What’s more, FTX lent money to another SBF-founded company, the trading firm Alameda Research, in order to keep it afloat. These $10 billion or so in loans are the source of the SEC investigation as the two were meant to be separate businesses, and undisclosed trading with customer deposits is illegal. If the situation is as bad as it looks, SBF could be in a lot of trouble. FTX most likely lent the capital to Alameda Research to cover bad trades as a result of crashing crypto prices throughout 2022, but the specifics aren’t clear yet.
The rumors that Alameda Research had been receiving capital to prop up its business from FTX were enough to start the run on the bank. Initially, it looked like a rival exchange, Binance, would step in and buy FTX, but it did not. FTX was unable to secure any other investors and, as a result, had to halt trading and file for bankruptcy.
SBF and three other FTX executives received over $4.1 billion in loans from FTX. Money from the company was also used to purchase real estate and other personal items for employees. What’s happened with all this cash is, so far, unknown.
In short, despite presenting itself as an above-board, well-run operation, FTX appears to have been anything but.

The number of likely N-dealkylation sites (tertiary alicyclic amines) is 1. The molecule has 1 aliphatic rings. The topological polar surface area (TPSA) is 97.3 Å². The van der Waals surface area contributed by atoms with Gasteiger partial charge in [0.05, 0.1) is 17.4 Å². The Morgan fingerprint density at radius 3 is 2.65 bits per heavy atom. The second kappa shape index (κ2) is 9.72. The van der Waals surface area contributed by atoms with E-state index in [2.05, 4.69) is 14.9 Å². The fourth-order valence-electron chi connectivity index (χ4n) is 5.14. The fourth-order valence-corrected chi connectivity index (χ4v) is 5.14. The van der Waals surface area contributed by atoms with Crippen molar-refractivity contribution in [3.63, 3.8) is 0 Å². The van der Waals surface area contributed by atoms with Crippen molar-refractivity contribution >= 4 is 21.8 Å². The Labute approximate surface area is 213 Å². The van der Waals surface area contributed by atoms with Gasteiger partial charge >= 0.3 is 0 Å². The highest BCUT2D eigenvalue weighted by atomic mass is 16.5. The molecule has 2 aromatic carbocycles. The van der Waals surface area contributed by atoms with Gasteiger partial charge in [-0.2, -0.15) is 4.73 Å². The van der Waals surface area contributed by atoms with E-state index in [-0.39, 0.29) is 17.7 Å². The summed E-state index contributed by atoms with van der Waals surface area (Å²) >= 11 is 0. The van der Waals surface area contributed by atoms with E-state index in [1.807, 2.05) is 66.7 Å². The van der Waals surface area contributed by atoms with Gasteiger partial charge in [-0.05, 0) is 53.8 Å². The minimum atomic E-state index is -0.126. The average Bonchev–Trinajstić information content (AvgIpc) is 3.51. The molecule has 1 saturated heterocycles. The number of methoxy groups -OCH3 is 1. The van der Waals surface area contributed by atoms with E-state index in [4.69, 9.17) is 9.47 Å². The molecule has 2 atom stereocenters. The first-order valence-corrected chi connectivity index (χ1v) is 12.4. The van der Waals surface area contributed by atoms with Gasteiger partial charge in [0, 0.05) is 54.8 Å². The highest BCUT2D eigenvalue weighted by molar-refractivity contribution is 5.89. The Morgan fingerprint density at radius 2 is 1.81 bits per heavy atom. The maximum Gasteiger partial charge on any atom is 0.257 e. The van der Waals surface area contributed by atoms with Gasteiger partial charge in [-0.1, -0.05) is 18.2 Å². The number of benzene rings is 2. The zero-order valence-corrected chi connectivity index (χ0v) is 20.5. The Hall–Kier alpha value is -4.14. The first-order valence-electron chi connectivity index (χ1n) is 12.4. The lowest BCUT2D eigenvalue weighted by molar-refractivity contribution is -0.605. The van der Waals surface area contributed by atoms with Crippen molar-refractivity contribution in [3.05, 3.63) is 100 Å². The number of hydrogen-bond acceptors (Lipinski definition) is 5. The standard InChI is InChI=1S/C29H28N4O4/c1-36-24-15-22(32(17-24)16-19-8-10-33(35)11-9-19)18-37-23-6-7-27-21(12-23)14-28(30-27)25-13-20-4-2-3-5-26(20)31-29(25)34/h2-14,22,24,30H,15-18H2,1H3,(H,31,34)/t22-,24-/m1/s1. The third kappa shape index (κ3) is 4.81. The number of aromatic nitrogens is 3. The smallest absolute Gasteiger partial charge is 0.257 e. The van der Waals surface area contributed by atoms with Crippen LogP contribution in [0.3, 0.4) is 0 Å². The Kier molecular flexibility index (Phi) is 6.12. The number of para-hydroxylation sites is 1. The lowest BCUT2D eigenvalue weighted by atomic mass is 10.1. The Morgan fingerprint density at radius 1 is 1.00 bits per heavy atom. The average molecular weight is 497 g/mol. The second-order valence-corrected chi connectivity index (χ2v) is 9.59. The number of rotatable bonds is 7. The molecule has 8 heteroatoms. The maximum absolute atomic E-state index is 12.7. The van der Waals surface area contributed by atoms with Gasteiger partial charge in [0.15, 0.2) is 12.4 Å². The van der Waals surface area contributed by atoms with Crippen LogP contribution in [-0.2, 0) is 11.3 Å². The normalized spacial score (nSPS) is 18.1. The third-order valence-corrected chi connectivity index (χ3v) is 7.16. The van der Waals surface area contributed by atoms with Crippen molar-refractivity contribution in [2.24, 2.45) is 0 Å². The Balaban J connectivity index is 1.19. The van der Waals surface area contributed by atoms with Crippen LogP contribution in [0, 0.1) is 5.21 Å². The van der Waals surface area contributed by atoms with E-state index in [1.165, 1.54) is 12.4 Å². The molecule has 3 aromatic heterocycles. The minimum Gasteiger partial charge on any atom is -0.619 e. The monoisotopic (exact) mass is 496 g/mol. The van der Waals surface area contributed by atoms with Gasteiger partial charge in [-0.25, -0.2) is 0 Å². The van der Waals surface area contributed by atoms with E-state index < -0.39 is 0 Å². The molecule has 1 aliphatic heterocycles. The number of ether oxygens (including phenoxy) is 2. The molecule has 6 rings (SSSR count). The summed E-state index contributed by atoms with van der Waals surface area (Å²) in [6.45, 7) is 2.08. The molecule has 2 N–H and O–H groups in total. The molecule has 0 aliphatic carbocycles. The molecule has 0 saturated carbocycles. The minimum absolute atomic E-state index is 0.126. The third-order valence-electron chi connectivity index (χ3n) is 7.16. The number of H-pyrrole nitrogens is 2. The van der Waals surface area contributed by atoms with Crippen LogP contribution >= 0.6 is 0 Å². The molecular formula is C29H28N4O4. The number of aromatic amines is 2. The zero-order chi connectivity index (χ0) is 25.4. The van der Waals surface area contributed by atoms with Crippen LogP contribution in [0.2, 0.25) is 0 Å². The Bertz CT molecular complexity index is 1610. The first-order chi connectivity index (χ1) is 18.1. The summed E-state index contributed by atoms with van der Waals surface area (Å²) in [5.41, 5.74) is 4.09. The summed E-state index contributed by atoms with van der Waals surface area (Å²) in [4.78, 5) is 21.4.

How much money have customers lost?
As with all things crypto, assigning real-world dollar values to intangible tokens can be challenging. At the time of its collapse, FTX claimed to have $9 billion worth of liabilities, which include customer assets. Crypto currencies have mostly had a bad year, so there is no telling how many dollars its customers had actually invested using FTX’s platform, but the short answer is probably a heck of a lot.
The ripple effect has also had indirect costs across the crypto community. Both Bitcoin and Ether fell in response to the collapse, while another exchange, Genesis, has had to halt customer withdrawals. We will likely never know just how much capital was really lost as a result.
What happens next?
As the dust settles on the FTX debacle, the long, slow, bankruptcy proceedings and other investigations will start. Ray and his team will attempt to sell FTX’s assets for the highest possible value so as to return as much money as possible to creditors. Given the state of FTX’s balance sheet, it remains to be seen how much this will actually be. If SBF really did use FTX customer funds to prop up Alameda Research, the SEC investigation is not going to be pretty. One bright side is at least we hopefully have a new Michael Lewis book to look forward to.
Christian Catalini, founder of the MIT Cryptoeconomics Lab, hopes that for the crypto space, this is a “wake up call.” In an email to PopSci, he called FTX’s meltdown “a reminder of the urgent need for a regulatory framework that is purpose-built for crypto’s unique opportunities and challenges.” He also said that it showed that the crypto community (and investors) had been focussed on “the wrong metrics of success and progress.” Instead of ventures like FTX that drive speculation, he would like to see more projects that focus on solving actual problems.
Is that actually possible? That remains to be seen, though 2022 has not been the banner year crypto enthusiasts would have hoped for.